18 June 2016



Thursday, June 16, 2016

WASHINGTON, D.C. – Today, the Senate Appropriations Committee passed the Financial Services and General Government appropriations bill, which included an amendment from Oregon Senator Jeff Merkley and Washington Senator Patty Murray to ensure that legal marijuana businesses can access banking services.

Currently, marijuana businesses operating under state laws that have legalized medicinal or recreational marijuana have had a hard time accessing the banking system because banks and credit unions that provide them services can be sanctioned or shut down under federal law. Without the ability to access bank accounts, accept credit cards, or write checks, businesses must operate using large amounts of cash. In Oregon alone, it is estimated that the marijuana market could bring in close to half a billion dollars during its first 14 months of legal sales. This creates safety risks for businesses and surrounding communities, and makes it more difficult for local and state governments to collect taxes.

“The federal government should not be forcing Oregon’s legal marijuana businesses to carry gym bags full of cash to pay their taxes, employees and bills,” said Senator Jeff Merkley. “This is an invitation to robberies, money laundering, and organized crime. We need to enable our banks to serve these legal businesses without fearing devastating reprisals from the federal government.”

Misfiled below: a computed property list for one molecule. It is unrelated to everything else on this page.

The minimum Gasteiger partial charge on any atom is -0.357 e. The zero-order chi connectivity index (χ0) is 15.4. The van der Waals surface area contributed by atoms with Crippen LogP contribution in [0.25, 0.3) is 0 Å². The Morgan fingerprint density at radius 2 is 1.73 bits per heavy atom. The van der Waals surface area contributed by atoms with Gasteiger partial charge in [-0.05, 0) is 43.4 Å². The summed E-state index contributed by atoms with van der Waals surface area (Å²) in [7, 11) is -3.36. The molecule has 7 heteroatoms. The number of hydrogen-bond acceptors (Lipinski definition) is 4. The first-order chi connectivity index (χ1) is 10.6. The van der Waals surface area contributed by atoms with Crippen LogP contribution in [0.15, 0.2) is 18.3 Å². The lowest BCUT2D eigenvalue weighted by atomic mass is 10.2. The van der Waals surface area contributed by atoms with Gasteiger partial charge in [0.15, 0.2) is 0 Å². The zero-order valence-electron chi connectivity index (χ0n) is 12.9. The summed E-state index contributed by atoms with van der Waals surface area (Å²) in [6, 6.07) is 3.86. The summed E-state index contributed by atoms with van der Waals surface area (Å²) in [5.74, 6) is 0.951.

“This amendment is really about providing clarity, stability, and security for our banks, credit unions, and small business owners who want to be able to operate in full daylight,” said Senator Patty Murray. “The people in my home state of Washington spoke in favor of marijuana legalization years ago, and as the voice for my state, I will continue to push to help legal businesses access banking services without the fear of prosecution.”

The amendment, passed as part of the Financial Services and General Government appropriations bill, would prevent federal banking regulators from prohibiting, penalizing or discouraging a bank from providing financial services to a legitimate state-sanctioned and regulated marijuana business. The amendment passed 16-14.

The bill was voted out of the Appropriations Committee today on a bipartisan vote. The next steps would be for the bill to be sent to the Senate floor for a full Senate vote, and eventually to be merged with a counterpart bill from the U.S. House of Representatives in order to be passed by both houses and signed into law.

This Denver post  report is worth a read as well.